Why must soil smell so good yet feel weird?!?!? Why does it become slimy and disgusting, is it compost I am think of or am I puzzled about what my likings are. I am imagine that what I am thinking of is compost, the mixture of our resources. Soil, must be the slimy and crumbly substance that has always on the soul of my shoe? It must be the worm filled mush that I will never enjoy or be satisfied with. To think that what I am stepping on could be Lucille ball, Frank Sinatra, or even my neighbor‌it spooks me. Would you want to stand on your idols or loved ones. It's not likely that you will, considering they are probably buried in a grave yard, but you are stepping on a resting soul. A soul that was living. I must be stepping on a home. On a home to our small friends. I am though as a giant to worms and a monster to moles. Am I a Godzilla to those creatures or am I just a disturbance to their peaceful lives. But isn't soil the resource used to grow my favorite fruits and vegetables? Is it what make chocolate possible.. Yet somehow I never have been fond of this substance. Let me tell you a secret....it's basically crap. No it IS crap What is inside this muck? Its Crap Bugs Poop People..... Isn’t it. What could ever be pleasant about that! -Zoya A.


Poems “One wild and precious life” Above me misty white clouds form in the sky, Drifting through the wind Birds fly, as fast as lightning along the blue and green horizon Singing their song of the wind The hushed chatter of people talking fills the deep blue sky

Barbaric Yawp My feet firmly planted in the soil, slowly sink into the rugged ground, becoming one. The microscopic organisms, crawling in the soil, clinging to my legs as I slowly begin to sink.

I don’t scream or yell as I sink, I simply wait. Jasmine floating through the breeze Once I am completely surrounded by filling your nose soil, I open my eyes Making you lose all of your senses They shift from seeing plain soil to all of the beautiful organisms surThe satin pedals under your touch rounding me. As if they were made of golden I opened my eyes for the first time. cloth All the tiny details drift away in the -Nicole So distant that is barely a whisper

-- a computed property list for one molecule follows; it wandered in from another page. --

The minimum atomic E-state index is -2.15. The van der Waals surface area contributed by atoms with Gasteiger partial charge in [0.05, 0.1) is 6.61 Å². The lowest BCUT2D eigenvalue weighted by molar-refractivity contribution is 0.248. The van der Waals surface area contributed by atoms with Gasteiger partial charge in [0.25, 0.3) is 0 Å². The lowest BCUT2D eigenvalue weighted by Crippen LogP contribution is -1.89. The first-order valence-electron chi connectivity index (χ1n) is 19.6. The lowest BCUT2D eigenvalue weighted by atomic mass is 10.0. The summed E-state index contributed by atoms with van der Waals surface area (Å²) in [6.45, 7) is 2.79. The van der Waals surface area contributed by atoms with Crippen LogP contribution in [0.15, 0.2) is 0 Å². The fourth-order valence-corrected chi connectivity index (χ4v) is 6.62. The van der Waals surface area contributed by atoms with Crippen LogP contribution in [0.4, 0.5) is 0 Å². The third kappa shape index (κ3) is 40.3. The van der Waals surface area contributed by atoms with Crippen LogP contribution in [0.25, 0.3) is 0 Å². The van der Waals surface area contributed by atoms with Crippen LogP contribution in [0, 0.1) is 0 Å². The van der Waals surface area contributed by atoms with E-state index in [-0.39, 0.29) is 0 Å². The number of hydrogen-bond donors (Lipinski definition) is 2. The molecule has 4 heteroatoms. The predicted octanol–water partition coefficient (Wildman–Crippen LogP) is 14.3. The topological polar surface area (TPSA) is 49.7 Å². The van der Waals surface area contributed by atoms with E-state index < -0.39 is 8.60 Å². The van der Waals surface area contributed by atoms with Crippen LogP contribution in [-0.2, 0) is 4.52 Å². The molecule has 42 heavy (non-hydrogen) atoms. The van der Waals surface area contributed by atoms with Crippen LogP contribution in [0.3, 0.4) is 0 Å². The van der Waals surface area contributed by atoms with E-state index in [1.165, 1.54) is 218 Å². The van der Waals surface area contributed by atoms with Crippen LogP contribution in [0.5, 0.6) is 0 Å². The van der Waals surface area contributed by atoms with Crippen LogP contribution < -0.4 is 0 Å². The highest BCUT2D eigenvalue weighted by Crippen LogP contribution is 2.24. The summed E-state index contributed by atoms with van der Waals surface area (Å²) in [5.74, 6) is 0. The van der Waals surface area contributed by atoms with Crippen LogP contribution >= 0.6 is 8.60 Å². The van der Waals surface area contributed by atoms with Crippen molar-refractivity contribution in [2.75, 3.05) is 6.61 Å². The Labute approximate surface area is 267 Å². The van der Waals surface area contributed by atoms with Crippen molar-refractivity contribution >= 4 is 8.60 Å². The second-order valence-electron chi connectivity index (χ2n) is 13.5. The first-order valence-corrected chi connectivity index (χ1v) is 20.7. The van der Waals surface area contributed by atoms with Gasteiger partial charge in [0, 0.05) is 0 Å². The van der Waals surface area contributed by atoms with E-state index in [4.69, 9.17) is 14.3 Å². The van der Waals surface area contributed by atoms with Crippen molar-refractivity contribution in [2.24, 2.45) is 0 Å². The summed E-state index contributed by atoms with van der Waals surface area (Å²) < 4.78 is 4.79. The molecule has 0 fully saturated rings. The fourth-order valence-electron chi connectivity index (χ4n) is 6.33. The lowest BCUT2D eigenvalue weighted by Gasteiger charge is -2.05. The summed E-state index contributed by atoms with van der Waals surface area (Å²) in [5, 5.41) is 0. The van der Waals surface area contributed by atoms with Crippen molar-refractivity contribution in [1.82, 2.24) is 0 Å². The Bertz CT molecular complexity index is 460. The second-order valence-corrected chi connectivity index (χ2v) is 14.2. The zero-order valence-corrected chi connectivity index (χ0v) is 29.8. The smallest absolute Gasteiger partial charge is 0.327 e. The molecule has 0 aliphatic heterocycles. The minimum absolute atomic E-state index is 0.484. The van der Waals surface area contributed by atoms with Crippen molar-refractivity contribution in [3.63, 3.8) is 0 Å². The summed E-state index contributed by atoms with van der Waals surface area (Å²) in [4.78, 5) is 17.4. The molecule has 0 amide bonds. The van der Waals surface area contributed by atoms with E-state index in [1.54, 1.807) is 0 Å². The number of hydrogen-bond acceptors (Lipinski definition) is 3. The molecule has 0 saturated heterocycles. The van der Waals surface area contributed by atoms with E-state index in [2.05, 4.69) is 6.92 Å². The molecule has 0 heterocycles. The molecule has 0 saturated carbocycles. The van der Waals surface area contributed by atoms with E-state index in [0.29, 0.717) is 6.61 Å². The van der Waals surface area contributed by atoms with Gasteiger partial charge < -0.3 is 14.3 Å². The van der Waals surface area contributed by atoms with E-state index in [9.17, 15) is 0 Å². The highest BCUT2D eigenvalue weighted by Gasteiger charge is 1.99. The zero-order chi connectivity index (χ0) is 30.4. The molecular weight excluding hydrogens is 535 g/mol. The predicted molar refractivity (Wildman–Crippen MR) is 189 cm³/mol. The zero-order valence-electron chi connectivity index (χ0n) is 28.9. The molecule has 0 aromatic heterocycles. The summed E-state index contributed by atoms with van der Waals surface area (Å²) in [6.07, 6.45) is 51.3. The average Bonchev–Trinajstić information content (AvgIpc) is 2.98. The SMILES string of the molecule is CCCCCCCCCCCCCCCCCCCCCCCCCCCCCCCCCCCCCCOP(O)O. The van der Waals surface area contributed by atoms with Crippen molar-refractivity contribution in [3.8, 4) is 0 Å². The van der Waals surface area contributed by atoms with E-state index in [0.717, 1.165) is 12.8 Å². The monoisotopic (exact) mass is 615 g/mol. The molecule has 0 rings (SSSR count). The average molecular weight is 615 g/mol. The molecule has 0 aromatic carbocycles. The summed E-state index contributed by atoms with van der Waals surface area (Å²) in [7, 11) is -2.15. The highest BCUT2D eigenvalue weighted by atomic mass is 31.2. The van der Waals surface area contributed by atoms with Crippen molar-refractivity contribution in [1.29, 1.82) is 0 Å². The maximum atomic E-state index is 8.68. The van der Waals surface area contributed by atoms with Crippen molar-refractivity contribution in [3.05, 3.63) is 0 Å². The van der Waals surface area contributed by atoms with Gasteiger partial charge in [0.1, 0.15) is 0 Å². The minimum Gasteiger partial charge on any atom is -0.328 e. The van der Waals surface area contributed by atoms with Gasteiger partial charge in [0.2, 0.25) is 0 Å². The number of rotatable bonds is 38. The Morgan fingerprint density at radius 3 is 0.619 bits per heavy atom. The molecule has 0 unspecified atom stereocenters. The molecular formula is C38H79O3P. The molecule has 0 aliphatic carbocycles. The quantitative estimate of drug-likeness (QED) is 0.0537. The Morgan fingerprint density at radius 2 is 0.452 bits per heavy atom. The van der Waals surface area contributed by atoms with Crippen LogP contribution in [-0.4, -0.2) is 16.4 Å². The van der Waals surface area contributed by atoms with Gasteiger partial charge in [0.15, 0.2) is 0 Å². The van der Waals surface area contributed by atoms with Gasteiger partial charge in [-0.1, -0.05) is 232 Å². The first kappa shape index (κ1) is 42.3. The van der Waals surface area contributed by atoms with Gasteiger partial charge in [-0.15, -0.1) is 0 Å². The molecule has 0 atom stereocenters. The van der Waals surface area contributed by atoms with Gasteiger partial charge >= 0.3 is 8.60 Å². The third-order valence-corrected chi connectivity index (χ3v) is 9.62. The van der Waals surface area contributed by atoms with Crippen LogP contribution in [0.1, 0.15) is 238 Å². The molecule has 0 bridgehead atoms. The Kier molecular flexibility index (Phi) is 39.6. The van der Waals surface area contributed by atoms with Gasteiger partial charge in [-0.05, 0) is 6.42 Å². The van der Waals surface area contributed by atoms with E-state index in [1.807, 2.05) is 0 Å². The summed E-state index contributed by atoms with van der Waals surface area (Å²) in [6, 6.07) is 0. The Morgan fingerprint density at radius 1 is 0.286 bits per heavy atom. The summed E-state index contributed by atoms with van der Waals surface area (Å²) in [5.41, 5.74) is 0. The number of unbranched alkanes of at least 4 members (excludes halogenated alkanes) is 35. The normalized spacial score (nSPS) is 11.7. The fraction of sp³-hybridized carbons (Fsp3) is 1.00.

wind as if they were blades of grass. What else have you missed? -Nicole


Pictures

This is a photo collection of flowers from the Arlington Gardens. I chose the color pink because it represents spring and prosperity for nature. I picked these flowers because they are a newly boomed and represent spring.


Pictures

I chose to capture the beauty of the trees growing on our campus, in my neighborhood and in the beautiful gardens we visited. My montage includes very old oak, pine, camphor, willow, olive, and cherry blossom trees. The trees ages vary from 30 to 125 years old! I also wanted to focus on the light and the sun during the day and how it reflects off the leaves. There are also many close-ups of the beautiful bark on these diverse trees.


Nature is what us human beings rely on. We depend on trees to supply use with oxygen, and hope for flowers to blossom. Nature is one of the most brilliant and amazing piece of our lives. These are not just photos from a field trip, its more than that, its our life. We need nature more than you can ever imagine. Without it we wouldn’t be here, I wouldn’t be talking to you or even getting an education. Our world revolves around nature and to be able to capture it is amazing.


Letter to the Editor Letter to the Editor By Nicole During the soil unit I experienced many opportunities that I wouldn’t be able to experience on my own. These experiences allowed me to gain a new understanding about soil and nature, and how they affect society and the world today. Before this unit I hadn’t know that soil had such a big impact on what we rely on today. I also enjoyed going to the Arlington gardens and taking soil samples to see how much bacteria and fungi were in that type of soil. I also thought that all soil would have the same kind of bacteria and fungi, but I found out that soil in different environments can alter the different types of bacteria. Going to the gardens also altered my perspective on something that the community can build together. My favorite part of this unit was planting the gardens and making Poppy bombs. Even though I didn’t plant the plants in the rain garden I enjoyed learning about native plants and that every year 7th graders make a rain garden. Planting my own strawberry plant and Poppy bombs were really interesting to make because we got to learn how to properly plant a strawberry plant. My favorite activity out of all of them were making the flower bombs. Also victory gardens played a huge impact in what I learned during this year. I didn’t know that victory gardens supplied 40% of the food during WWII, but were developed during WWI. Also since WWII the number of victory gardens in the US has decreased by a lot. Being able to be part of the beginning process of the new victory garden in Pasadena has allowed me to experience what a victory garden would have looked like. Also I learned that one vegetable bed could provide enough food for a four person family. I am glad I was able to experience all I could during this unit, and it has changed my perspective on soil. I no longer see soil as dirt, but a living ecosystem that can sustain life without any human interaction.